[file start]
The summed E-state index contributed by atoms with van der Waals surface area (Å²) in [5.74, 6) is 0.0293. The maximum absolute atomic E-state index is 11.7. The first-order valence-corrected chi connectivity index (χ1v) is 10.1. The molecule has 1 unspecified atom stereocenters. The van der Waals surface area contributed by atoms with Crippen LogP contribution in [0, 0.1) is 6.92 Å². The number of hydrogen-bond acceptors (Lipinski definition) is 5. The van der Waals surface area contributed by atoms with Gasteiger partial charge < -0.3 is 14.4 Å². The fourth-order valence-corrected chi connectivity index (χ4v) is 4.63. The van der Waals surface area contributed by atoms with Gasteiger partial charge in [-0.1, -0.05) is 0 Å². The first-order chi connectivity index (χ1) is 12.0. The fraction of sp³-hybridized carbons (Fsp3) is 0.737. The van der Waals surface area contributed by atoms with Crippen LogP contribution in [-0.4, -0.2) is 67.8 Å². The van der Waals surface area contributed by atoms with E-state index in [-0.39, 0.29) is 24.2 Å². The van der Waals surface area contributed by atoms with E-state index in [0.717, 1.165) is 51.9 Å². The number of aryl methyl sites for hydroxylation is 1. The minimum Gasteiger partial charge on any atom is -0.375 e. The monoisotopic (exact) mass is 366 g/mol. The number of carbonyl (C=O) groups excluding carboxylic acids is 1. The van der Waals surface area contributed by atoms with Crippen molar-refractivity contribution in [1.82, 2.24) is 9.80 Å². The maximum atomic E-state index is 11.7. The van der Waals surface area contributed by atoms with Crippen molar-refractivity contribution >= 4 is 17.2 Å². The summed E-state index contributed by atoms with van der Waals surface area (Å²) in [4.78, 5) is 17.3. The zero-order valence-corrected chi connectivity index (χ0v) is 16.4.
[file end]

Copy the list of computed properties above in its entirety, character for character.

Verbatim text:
The summed E-state index contributed by atoms with van der Waals surface area (Å²) in [5.74, 6) is 0.0293. The maximum absolute atomic E-state index is 11.7. The first-order valence-corrected chi connectivity index (χ1v) is 10.1. The molecule has 1 unspecified atom stereocenters. The van der Waals surface area contributed by atoms with Crippen LogP contribution in [0, 0.1) is 6.92 Å². The number of hydrogen-bond acceptors (Lipinski definition) is 5. The van der Waals surface area contributed by atoms with Gasteiger partial charge < -0.3 is 14.4 Å². The fourth-order valence-corrected chi connectivity index (χ4v) is 4.63. The van der Waals surface area contributed by atoms with Gasteiger partial charge in [-0.1, -0.05) is 0 Å². The first-order chi connectivity index (χ1) is 12.0. The fraction of sp³-hybridized carbons (Fsp3) is 0.737. The van der Waals surface area contributed by atoms with Crippen LogP contribution in [-0.4, -0.2) is 67.8 Å². The van der Waals surface area contributed by atoms with E-state index in [-0.39, 0.29) is 24.2 Å². The van der Waals surface area contributed by atoms with E-state index in [0.717, 1.165) is 51.9 Å². The number of aryl methyl sites for hydroxylation is 1. The minimum Gasteiger partial charge on any atom is -0.375 e. The monoisotopic (exact) mass is 366 g/mol. The number of carbonyl (C=O) groups excluding carboxylic acids is 1. The van der Waals surface area contributed by atoms with Crippen molar-refractivity contribution in [1.82, 2.24) is 9.80 Å². The maximum atomic E-state index is 11.7. The van der Waals surface area contributed by atoms with Crippen molar-refractivity contribution >= 4 is 17.2 Å². The summed E-state index contributed by atoms with van der Waals surface area (Å²) in [4.78, 5) is 17.3. The zero-order valence-corrected chi connectivity index (χ0v) is 16.4.